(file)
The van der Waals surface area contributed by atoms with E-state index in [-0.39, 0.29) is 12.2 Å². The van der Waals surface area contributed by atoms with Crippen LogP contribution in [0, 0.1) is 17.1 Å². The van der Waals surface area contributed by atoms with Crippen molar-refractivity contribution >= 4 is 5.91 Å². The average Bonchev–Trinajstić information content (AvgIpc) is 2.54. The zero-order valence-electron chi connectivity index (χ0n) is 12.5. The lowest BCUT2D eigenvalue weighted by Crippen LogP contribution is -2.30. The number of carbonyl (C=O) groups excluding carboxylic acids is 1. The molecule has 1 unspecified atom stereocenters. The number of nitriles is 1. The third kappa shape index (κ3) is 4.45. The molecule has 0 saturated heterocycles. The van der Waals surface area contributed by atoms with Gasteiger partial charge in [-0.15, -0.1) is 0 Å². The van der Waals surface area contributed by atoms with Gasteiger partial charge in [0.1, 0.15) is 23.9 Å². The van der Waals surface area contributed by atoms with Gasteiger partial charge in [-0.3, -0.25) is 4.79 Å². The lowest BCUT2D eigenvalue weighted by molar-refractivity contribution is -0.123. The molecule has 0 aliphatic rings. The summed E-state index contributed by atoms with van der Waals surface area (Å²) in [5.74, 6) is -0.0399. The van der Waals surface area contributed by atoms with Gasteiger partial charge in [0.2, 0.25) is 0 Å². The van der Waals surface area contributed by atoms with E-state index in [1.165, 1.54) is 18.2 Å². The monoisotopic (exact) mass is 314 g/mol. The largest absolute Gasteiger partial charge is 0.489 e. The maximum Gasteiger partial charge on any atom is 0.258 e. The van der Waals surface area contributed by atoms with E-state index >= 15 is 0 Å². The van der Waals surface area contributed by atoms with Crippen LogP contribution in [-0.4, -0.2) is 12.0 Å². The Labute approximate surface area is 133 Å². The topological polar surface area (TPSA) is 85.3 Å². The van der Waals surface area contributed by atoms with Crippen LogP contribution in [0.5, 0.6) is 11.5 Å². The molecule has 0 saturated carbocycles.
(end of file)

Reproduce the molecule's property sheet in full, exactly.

The van der Waals surface area contributed by atoms with E-state index in [-0.39, 0.29) is 12.2 Å². The van der Waals surface area contributed by atoms with Crippen LogP contribution in [0, 0.1) is 17.1 Å². The van der Waals surface area contributed by atoms with Crippen molar-refractivity contribution >= 4 is 5.91 Å². The average Bonchev–Trinajstić information content (AvgIpc) is 2.54. The zero-order valence-electron chi connectivity index (χ0n) is 12.5. The lowest BCUT2D eigenvalue weighted by Crippen LogP contribution is -2.30. The number of carbonyl (C=O) groups excluding carboxylic acids is 1. The molecule has 1 unspecified atom stereocenters. The number of nitriles is 1. The third kappa shape index (κ3) is 4.45. The molecule has 0 saturated heterocycles. The van der Waals surface area contributed by atoms with Gasteiger partial charge in [-0.15, -0.1) is 0 Å². The van der Waals surface area contributed by atoms with Gasteiger partial charge in [0.1, 0.15) is 23.9 Å². The van der Waals surface area contributed by atoms with Gasteiger partial charge in [-0.3, -0.25) is 4.79 Å². The lowest BCUT2D eigenvalue weighted by molar-refractivity contribution is -0.123. The molecule has 0 aliphatic rings. The summed E-state index contributed by atoms with van der Waals surface area (Å²) in [5.74, 6) is -0.0399. The van der Waals surface area contributed by atoms with Gasteiger partial charge in [0.2, 0.25) is 0 Å². The van der Waals surface area contributed by atoms with E-state index in [1.165, 1.54) is 18.2 Å². The monoisotopic (exact) mass is 314 g/mol. The largest absolute Gasteiger partial charge is 0.489 e. The maximum Gasteiger partial charge on any atom is 0.258 e. The van der Waals surface area contributed by atoms with E-state index >= 15 is 0 Å². The van der Waals surface area contributed by atoms with Crippen LogP contribution in [-0.4, -0.2) is 12.0 Å². The Labute approximate surface area is 133 Å². The topological polar surface area (TPSA) is 85.3 Å². The van der Waals surface area contributed by atoms with Crippen LogP contribution in [0.5, 0.6) is 11.5 Å². The molecule has 0 saturated carbocycles.